Bowled out well inside the opening day in the first Test and bowled out well inside the opening day in the second as well.
The first Test was over inside three days, and the second is heading towards a similar finish. The tour has proved to be a disaster for West Indies. The quality has been so poor that it has taken the gloss off Sachin Tendulkar’s farewell series.
A first day’s wicket in India generally doesn’t hold many demons and the Wankhede track didn’t look any different. On a turf where India scored 495, the West Indies folded up for 182 in their first attempt and are already reeling at 43 for three in their second.
Going by the team sheet, the last West Indies side to play in India had lesser names, but no Caribbean team touring here has played poorer cricket.
The farewell is not just about gifting mementos and showering praises. It’s also about quality cricket, which is dependent on two equal opponents.
Sachin has ridden the cricket world like a colossus and even though he had form issues for the last season, he has showed at the Wankhede that he had worked his way back for his swansong to be ready at his best.
It’s a series Sachin would have cherished every moment spent on the field. But as it may turn out, he will be deprived of four days of cricket. And not just the legend, the fans too have lost out.
The Mumbai batsman who had passed on the baton to him, Sunil Gavaskar, had left the stage after an innings of 96 on a rank turner at Bangalore against one of the best sides of that time — Pakistan. The innings remains etched in history. It remains an example for all on when to choose the farewell moment.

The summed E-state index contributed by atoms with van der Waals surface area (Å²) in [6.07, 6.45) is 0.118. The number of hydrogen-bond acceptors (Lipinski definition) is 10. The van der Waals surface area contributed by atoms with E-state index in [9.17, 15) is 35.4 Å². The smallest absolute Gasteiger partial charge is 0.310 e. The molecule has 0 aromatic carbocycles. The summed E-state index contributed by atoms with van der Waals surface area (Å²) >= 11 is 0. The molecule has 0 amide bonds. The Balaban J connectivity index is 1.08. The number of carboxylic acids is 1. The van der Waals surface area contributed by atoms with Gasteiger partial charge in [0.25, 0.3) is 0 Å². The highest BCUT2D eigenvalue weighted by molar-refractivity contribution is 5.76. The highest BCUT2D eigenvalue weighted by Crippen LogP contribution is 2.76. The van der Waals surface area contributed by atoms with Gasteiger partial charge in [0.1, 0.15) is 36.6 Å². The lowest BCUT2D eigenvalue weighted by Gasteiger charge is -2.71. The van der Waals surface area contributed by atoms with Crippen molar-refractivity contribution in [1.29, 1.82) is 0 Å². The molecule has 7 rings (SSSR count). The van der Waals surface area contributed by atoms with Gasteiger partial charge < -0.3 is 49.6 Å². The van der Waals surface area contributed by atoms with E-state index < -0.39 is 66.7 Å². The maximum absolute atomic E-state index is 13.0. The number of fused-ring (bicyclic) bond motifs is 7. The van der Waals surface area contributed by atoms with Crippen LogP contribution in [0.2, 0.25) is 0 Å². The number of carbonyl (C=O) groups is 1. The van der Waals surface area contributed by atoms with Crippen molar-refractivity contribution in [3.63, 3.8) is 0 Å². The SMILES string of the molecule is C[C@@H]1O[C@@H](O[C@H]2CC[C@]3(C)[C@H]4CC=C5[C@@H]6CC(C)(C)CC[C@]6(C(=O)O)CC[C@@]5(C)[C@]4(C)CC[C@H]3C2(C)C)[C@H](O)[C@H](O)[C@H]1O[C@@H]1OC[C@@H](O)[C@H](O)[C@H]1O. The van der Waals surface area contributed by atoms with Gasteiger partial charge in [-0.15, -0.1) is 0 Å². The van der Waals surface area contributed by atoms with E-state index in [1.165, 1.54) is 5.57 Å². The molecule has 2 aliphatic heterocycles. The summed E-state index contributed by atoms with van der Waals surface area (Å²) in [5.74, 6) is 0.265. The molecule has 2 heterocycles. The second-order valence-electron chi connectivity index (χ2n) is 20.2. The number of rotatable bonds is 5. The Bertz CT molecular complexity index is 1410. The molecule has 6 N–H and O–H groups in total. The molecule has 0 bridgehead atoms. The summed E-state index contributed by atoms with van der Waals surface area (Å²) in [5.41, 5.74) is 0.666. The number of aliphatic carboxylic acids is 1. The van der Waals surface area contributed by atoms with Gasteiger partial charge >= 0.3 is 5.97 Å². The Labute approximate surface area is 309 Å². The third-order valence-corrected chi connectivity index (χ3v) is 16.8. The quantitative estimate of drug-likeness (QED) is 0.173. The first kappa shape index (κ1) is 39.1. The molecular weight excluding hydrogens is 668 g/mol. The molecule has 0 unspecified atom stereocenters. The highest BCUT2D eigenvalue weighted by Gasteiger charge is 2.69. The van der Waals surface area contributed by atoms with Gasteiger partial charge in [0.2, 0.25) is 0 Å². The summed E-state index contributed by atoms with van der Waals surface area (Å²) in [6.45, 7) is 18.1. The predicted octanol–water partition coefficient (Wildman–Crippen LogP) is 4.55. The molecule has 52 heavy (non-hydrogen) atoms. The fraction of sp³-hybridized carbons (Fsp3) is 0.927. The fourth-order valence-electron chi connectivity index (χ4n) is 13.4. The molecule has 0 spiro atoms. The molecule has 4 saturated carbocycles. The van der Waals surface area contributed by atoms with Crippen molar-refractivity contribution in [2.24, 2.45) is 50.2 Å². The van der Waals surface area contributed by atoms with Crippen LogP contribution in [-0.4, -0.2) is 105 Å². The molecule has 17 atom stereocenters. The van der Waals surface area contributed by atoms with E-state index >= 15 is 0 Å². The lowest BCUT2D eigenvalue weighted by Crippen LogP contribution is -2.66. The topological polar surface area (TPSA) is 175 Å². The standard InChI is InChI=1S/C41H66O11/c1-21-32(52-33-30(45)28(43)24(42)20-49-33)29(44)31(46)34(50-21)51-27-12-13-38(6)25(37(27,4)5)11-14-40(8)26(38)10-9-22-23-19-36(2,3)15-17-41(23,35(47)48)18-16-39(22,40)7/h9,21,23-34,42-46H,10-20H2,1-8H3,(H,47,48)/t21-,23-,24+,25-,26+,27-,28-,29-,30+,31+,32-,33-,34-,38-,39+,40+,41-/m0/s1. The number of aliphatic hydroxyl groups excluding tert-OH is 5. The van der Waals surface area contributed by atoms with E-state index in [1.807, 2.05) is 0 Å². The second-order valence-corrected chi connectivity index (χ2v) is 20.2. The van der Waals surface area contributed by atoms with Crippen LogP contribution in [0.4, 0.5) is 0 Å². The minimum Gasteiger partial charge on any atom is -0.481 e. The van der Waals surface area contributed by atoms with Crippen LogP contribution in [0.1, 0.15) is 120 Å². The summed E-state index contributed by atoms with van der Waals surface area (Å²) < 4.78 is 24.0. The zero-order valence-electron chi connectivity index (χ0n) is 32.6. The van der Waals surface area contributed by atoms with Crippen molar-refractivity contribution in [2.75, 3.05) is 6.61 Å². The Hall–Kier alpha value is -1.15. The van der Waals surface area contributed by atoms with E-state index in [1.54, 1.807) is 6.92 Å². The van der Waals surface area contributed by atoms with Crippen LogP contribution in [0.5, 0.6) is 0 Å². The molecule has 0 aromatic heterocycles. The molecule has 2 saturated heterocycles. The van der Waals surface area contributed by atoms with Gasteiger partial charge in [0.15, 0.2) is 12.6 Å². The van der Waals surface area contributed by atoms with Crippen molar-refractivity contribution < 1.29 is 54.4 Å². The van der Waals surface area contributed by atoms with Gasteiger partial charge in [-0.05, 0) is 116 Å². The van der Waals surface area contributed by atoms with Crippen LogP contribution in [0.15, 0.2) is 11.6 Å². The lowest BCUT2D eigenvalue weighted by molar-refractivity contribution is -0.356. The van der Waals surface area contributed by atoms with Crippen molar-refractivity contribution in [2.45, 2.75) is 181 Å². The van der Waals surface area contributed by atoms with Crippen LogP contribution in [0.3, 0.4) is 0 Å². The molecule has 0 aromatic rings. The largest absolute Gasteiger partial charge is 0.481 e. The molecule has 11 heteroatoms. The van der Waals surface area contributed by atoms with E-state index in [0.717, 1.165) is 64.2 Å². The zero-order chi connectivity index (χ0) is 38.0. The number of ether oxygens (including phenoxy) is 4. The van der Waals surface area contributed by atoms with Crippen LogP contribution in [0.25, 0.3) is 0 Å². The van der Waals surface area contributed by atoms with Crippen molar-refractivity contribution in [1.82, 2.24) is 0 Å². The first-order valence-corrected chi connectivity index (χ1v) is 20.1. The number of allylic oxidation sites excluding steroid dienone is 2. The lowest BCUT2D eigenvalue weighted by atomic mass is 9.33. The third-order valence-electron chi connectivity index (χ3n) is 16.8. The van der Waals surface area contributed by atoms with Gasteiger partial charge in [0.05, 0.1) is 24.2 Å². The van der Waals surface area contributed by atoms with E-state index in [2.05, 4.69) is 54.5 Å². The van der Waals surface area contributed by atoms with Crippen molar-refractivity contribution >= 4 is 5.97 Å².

According to the original schedule, Sachin could have been playing his 200th and final Test at Cape Town against the world No 1 side. By changing it at the last-minute, the BCCI couldn’t have given Sachin a better stage for his final game. But they have faltered in the choice of opponents.
Not only have West Indies proved no match for the hosts, the lack of intensity on the field has been shocking.
At times it bordered on the comical in the way they allowed Rohit Sharma to canter to his hundred with just the tailenders for support.
Making a poor attempt to explain his team’s performance, Shane Shillingford said: “For the first day, the wicket was on the damp side. The ball was doing a bit and it was spinning more. As the match progressed, it started to become a bit slower. I still think it’s a wicket where our batsmen can come out and bat for long and score big runs. It’s about application. Once you apply yourself, you can get big runs.”